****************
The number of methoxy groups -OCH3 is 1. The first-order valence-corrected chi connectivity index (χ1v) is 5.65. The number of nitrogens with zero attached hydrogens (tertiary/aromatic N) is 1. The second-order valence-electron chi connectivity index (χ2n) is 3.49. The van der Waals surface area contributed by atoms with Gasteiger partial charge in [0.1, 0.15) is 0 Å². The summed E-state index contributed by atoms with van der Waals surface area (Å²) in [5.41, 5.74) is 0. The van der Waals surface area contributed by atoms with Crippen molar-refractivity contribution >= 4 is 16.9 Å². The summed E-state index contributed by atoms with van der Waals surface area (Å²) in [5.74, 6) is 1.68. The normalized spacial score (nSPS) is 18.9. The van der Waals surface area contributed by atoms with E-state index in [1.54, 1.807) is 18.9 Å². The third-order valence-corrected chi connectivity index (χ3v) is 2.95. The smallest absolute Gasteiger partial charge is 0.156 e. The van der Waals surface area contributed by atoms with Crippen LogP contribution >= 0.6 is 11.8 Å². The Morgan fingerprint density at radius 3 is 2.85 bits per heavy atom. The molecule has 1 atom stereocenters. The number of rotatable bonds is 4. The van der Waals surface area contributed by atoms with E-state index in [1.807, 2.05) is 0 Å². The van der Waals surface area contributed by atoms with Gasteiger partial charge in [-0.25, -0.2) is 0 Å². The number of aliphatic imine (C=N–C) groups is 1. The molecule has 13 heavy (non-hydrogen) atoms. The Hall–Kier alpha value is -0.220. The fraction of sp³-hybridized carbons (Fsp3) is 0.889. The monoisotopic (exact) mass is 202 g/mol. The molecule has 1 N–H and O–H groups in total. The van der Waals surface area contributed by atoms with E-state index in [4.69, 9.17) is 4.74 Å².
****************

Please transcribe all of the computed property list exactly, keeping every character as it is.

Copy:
The number of methoxy groups -OCH3 is 1. The first-order valence-corrected chi connectivity index (χ1v) is 5.65. The number of nitrogens with zero attached hydrogens (tertiary/aromatic N) is 1. The second-order valence-electron chi connectivity index (χ2n) is 3.49. The van der Waals surface area contributed by atoms with Gasteiger partial charge in [0.1, 0.15) is 0 Å². The summed E-state index contributed by atoms with van der Waals surface area (Å²) in [5.41, 5.74) is 0. The van der Waals surface area contributed by atoms with Crippen molar-refractivity contribution >= 4 is 16.9 Å². The summed E-state index contributed by atoms with van der Waals surface area (Å²) in [5.74, 6) is 1.68. The normalized spacial score (nSPS) is 18.9. The van der Waals surface area contributed by atoms with E-state index in [1.54, 1.807) is 18.9 Å². The third-order valence-corrected chi connectivity index (χ3v) is 2.95. The smallest absolute Gasteiger partial charge is 0.156 e. The van der Waals surface area contributed by atoms with Crippen LogP contribution >= 0.6 is 11.8 Å². The Morgan fingerprint density at radius 3 is 2.85 bits per heavy atom. The molecule has 1 atom stereocenters. The number of rotatable bonds is 4. The van der Waals surface area contributed by atoms with E-state index in [1.807, 2.05) is 0 Å². The van der Waals surface area contributed by atoms with Gasteiger partial charge in [-0.25, -0.2) is 0 Å². The number of aliphatic imine (C=N–C) groups is 1. The molecule has 13 heavy (non-hydrogen) atoms. The Hall–Kier alpha value is -0.220. The fraction of sp³-hybridized carbons (Fsp3) is 0.889. The monoisotopic (exact) mass is 202 g/mol. The molecule has 1 N–H and O–H groups in total. The van der Waals surface area contributed by atoms with E-state index in [4.69, 9.17) is 4.74 Å².